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Milling cottonwood for tongue and groove

Discussion in 'Milling & Saw Mills' started by Polish hammer, Jul 7, 2019.

  1. Polish hammer

    Polish hammer ArboristSite Operative

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    Anyone done it? Obviously it’s a surplus is some areas and mine is one.. I have a room I’ve been wanting to finish and have a lot of cottonwood I know it fuzzes up or it can.. but if I mill up enough and after drying and planning can I tng and look good? Just trying for something other then knotty pine or cedar.. I don’t have access to any cool or exotics and never heard of anyone use it it inside there house..
     
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  2. buzz sawyer

    buzz sawyer Addicted to ArboristSite

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    I see no reason not too - as long as it's not for flooring. You might want to have it kiln dried.
     
  3. TRTermite

    TRTermite ArboristSite Operative

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    Ship lap is quicker and more forgiving on wall installs but what you are doing needs to be considered and humidity changes can bite you in the but even if it is kiln dried and my experience is the kiln is not a benefit as cotton wood air dries very well and the wood I have used that was kiln dried will still swell and flex if it is not sealed .. You probably already know dry cottonwood takes a very sharp bit/blade to avoid burning the wood. I have entertained the same idea as you and don't think it foolish at all My sister bought a house that all the dimension lumber (cottonwood) came from a local mill sawed and built in '56 still straight but hard to drill the joist for electrical and plumbing improvements. good luck
     
  4. KiwiBro

    KiwiBro Hold my beer and film this...

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    If not on the floor I agree with the shiplap idea. Not being familiar with cotton wood, perhaps just colour code the end sealer on the log so you know at a glance which way the grain is running when it comes time to profile the timber. Might help with fuzz and burning.

    Are you planning to machine it yourself or send it away? I've been looking into this equation for adding value to the lumber I mill. Nothing beats a four-sider for this. I've made my own T&G with a T&G bit and plunge router but it is a very long, tedious process I'll never do again. Crunched the numbers on a planer moulder and to make about 3000' of 1x4 lumber into decking would take me two days with a planer moulder as opposed to under 2 hrs with a four-sider.
     
  5. Polish hammer

    Polish hammer ArboristSite Operative

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    Didn’t really consider the ship lap and that is a good idea! I would machine it with my neighbor he has all the tng equipment and specialty things I just have a mill and a planer.. one of my concerns is it would be put up in the room with my wood stove so I would be worried in winter when it’s super warm and dry in there
     
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  6. Es Anderson

    Es Anderson ArboristSite Lurker

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    I have not ~seen~ it personally, but I have heard that some horse owners used cottonwood to tng their horse stalls, as evidently horses dislike the taste and will not chew on it. I have a bunch of cottonwood I am trying to figure out what to do with, too. I was leaning more toward making some practical/rustic type furniture, as it apparently is quite hard but fairly light when dry. I have heard similar things to that which is posted above re: the need for very sharp tools to cut without fuzzing or tearout, and have heard it should not be sanded - but again this is all secondhand knowledge. Good luck!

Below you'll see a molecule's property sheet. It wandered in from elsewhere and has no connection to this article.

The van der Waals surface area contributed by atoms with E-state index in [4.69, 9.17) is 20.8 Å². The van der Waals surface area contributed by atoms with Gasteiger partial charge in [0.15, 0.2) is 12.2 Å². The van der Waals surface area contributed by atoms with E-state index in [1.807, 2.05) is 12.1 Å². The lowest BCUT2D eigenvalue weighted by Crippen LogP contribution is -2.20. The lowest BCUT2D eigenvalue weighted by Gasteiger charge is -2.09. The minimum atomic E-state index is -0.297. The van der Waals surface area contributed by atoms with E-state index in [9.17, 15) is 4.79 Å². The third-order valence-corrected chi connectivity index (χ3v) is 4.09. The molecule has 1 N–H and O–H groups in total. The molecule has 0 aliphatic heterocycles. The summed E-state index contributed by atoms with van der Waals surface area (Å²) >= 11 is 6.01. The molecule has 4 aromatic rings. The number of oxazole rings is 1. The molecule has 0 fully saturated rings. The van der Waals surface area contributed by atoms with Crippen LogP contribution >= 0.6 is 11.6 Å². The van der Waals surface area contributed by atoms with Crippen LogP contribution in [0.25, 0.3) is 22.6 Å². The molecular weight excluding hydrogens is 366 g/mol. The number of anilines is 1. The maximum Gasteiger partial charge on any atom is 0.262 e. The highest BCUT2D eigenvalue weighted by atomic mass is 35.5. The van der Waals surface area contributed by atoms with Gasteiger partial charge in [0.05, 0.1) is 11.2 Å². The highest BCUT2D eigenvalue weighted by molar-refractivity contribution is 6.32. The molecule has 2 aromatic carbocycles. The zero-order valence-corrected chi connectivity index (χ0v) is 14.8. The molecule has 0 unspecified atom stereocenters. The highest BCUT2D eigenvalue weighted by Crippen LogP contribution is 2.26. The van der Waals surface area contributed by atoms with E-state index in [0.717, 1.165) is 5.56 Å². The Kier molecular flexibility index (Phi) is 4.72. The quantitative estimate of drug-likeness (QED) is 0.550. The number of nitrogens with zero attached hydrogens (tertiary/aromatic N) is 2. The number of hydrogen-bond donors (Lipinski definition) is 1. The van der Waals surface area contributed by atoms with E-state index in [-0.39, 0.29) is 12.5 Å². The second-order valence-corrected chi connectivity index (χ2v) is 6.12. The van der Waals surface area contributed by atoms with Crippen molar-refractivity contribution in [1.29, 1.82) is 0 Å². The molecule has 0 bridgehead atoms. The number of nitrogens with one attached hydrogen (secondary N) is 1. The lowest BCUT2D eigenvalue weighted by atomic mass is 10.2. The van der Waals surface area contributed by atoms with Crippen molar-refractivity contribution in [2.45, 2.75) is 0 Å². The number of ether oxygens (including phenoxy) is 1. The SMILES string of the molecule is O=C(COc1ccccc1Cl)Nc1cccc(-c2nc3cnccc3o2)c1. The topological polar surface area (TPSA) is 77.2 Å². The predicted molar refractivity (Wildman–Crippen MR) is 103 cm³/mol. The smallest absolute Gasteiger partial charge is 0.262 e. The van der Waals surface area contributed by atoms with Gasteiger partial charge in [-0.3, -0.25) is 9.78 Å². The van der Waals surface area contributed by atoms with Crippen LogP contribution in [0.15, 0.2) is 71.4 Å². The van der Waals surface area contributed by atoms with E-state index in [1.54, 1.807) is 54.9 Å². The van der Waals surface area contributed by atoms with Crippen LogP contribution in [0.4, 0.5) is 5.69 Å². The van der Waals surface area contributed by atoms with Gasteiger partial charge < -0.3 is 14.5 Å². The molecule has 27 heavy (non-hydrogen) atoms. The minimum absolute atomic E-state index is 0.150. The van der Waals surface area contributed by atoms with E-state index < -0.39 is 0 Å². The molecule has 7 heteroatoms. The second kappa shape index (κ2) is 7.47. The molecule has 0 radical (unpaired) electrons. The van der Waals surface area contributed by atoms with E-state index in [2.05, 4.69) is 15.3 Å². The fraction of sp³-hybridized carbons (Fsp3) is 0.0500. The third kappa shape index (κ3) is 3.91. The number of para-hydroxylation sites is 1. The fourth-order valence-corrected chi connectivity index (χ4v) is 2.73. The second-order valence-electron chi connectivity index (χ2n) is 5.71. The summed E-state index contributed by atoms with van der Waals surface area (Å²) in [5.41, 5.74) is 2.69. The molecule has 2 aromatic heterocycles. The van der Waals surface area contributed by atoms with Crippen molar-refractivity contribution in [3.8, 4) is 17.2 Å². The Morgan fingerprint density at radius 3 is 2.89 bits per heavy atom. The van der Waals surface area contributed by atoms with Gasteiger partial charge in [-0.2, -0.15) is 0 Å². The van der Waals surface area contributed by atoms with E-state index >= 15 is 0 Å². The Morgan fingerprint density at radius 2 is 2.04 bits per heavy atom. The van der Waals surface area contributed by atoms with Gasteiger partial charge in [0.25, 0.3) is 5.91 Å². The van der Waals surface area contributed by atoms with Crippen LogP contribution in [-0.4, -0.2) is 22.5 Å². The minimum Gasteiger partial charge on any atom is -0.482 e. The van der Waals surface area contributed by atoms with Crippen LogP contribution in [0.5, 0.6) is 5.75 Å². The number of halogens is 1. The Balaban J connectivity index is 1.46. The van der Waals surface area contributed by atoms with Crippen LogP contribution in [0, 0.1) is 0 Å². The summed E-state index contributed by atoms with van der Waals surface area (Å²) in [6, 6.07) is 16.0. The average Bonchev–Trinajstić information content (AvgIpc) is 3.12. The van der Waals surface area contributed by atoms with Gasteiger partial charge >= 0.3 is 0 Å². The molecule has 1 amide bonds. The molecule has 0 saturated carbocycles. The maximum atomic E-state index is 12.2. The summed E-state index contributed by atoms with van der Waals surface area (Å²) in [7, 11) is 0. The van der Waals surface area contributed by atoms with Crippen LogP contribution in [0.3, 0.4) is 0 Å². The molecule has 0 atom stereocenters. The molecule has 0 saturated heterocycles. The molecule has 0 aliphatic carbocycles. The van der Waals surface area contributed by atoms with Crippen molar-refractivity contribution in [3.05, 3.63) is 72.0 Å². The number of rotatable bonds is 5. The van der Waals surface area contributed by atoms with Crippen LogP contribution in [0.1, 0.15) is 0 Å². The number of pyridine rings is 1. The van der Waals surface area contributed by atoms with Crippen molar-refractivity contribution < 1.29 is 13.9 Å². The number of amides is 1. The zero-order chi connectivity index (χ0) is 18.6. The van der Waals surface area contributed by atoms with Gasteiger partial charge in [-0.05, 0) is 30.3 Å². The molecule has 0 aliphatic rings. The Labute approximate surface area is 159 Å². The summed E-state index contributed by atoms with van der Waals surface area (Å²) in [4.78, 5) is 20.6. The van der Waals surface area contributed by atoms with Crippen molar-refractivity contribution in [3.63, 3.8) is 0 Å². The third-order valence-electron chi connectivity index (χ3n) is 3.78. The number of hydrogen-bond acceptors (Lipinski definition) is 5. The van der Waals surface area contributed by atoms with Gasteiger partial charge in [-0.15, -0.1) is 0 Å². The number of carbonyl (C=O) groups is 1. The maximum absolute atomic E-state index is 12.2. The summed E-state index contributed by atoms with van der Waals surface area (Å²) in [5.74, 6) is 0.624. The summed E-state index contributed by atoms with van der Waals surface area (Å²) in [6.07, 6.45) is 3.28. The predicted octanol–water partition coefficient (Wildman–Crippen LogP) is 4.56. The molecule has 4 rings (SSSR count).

7. andy at clover

    andy at clover Woods!

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    Man this stuff is fuzzy. Even the end grain is fuzzing out.
    I just dropped a "small" one and have a biggy to do this fall.. no idea what to do with it.
    My tree guy that brings me chips tells me it takes 5 years to become firewood in our wet climate.
    I bet he's not busting it up small though.
    Nasty to split and sort of plain looking grain. I see why it's a pulp tree.
    Best left for shade if you need it :D
     
  8. TRTermite

    TRTermite ArboristSite Operative

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    We sold many a 2" x 12" CW plank to line horse stalls and the horsey people said they didn't "CRIB" (chew) on it as it didn't have any tannin in it. The CW plank was choice because it had a bit of forgiveness (bounce) if installed at a certain height and a fair span in the middle to allow it to spring and helped minimize injury from kicking . Another thing they liked was the cottonwood sawdust chip from a circular saw for bedding because it was absorbent and didn't irritate the hooves or foals. Black Walnut was a no-no as it could dry up a mares milk ( have heard this but no facts)
     
  9. Rosss

    Rosss ArboristSite Operative

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    I did my bathroom counter with a 2" thick live edge slab of cottonwood. Looks great!
     
  10. andy at clover

    andy at clover Woods!

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    Do you mind posting a picture ?
    Thx!
     
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  11. Rosss

    Rosss ArboristSite Operative

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    Cottonwood countertop with clear hardwood floor finish.
     

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  12. andy at clover

    andy at clover Woods!

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    Thanks Ross
    That looks great!
     
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